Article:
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Calvin Shedd Civil War Letters, 1862-1864.

See also three letters acquired in 2000.

Thirty-eight letters, 1862-1864, of Union soldier Calvin Shedd, Co. A, Seventh New Hampshire Regiment, are written primarily from locations in coastal South Carolina and addressed to his wife, S. Augusta Shedd, at Enfield, N.H., and South Reading, Mass. Shedd, a first sergeant, later second lieutenant, writes intelligently and with great detail, describing events, people, and places. His letters are noteworthy for their accounts of hospital conditions, portrayed vividly in correspondence penned from U.S. Army general hospitals at Beaufort, Hilton Head, and a field hospital at Folly Island.

Writing from Key West, 17 June 1862, while aboard ship enroute to South Carolina, Shedd boasted—"we expect to go as near Charleston as we can land & help take it....that will be the most Glorious spot in the whole U.S. to Die for our Country." The letter continues on 20 June from Hilton Head and from an encampment near Beaufort on 23 June—"I hardly know how to describe this place I think God made it for the Garden of Eden....when Hilton Head was taken last fall the Rebels left here in a hurry....they did not take so much as their clothing....Our Soldiers used most of the furniture for fire wood last winter & smashed ever[y]thing they could even to Pianos & Organs in the churches[.] Mirrors that cost hundreds of dollars were broken in the general ruin & all other furniture & Fixtur[e]s general[l]y found in houses of the wealthy[.] The Rebels are sacrifising eve[r]ything in the general ruin."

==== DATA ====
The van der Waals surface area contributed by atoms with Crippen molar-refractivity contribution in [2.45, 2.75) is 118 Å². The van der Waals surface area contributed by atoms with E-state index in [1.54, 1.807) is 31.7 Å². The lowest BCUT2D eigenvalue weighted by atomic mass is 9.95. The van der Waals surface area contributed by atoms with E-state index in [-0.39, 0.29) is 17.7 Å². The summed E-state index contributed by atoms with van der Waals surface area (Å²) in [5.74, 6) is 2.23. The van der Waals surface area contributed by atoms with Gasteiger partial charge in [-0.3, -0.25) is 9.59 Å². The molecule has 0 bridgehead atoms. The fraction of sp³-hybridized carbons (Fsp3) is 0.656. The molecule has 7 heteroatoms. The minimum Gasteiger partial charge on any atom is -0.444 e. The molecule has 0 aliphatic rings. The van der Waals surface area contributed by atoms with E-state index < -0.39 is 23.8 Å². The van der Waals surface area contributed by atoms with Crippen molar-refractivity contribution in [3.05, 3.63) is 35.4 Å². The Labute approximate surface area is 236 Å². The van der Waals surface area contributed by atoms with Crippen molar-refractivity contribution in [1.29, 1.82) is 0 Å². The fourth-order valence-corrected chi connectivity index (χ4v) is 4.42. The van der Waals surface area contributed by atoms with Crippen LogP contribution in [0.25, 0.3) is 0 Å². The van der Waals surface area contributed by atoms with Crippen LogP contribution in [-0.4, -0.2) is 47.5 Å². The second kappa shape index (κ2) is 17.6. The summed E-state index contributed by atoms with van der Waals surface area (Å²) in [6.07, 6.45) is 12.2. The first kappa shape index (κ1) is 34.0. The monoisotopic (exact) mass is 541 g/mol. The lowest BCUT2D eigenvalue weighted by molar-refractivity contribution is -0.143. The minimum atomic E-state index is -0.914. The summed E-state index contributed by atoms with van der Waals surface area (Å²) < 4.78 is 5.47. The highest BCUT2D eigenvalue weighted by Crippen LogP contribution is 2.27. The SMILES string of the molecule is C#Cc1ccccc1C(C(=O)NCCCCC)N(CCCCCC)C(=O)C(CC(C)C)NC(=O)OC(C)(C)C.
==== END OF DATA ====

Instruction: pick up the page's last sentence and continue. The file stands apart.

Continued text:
At Beaufort the New Hampshire regiment was joined by troops from Massachusetts, New York, and Pennsylvania. "There is a Rebel Prisoner here," Shedd reported, "while he was sick in the Hospital made his brags of killing our wounded men at the [James Island] fight where he was taken & he gave proof of the truth of it, after he got better by killing several of the sick in the Hospital with his Knife they being too sick to help themselves, the Soldiers tried to get at him but the Guard kept them away they would have made short work with him. I wish they could have got him & Burnt him alive after skining him." A letter of 27 June 1862 notes that the Confederate had been hanged from the yardarm of the Wabash at Hilton Head.

The New Englander's observations of low country blacks are striking. From Camp Stevens on Port Royal Island, 29 July 1862, he wrote of the "tall specimens of slaves on the Plantation"—"many of the children have only a shirt on & they look funny walking with their slim black legs....It is with great difficulty that we can understand what they say....on some of the Plantations the Negro Houses are quite comfortable with Floors fire Place & Brick Chimney, others are mere Hovels with dirt floors & chilmneys built of sticks & mud." Concerning the organization of a black regiment at Hilton Head, Shedd advised, 12 August 1862—"there is a great difference of opinion among the Soldiers as to the utility of the Black Regts, I am rather of the opinion they had better be Organised & put in the Quartermaster's Dept as Laborers rather than depend on them as fighting men."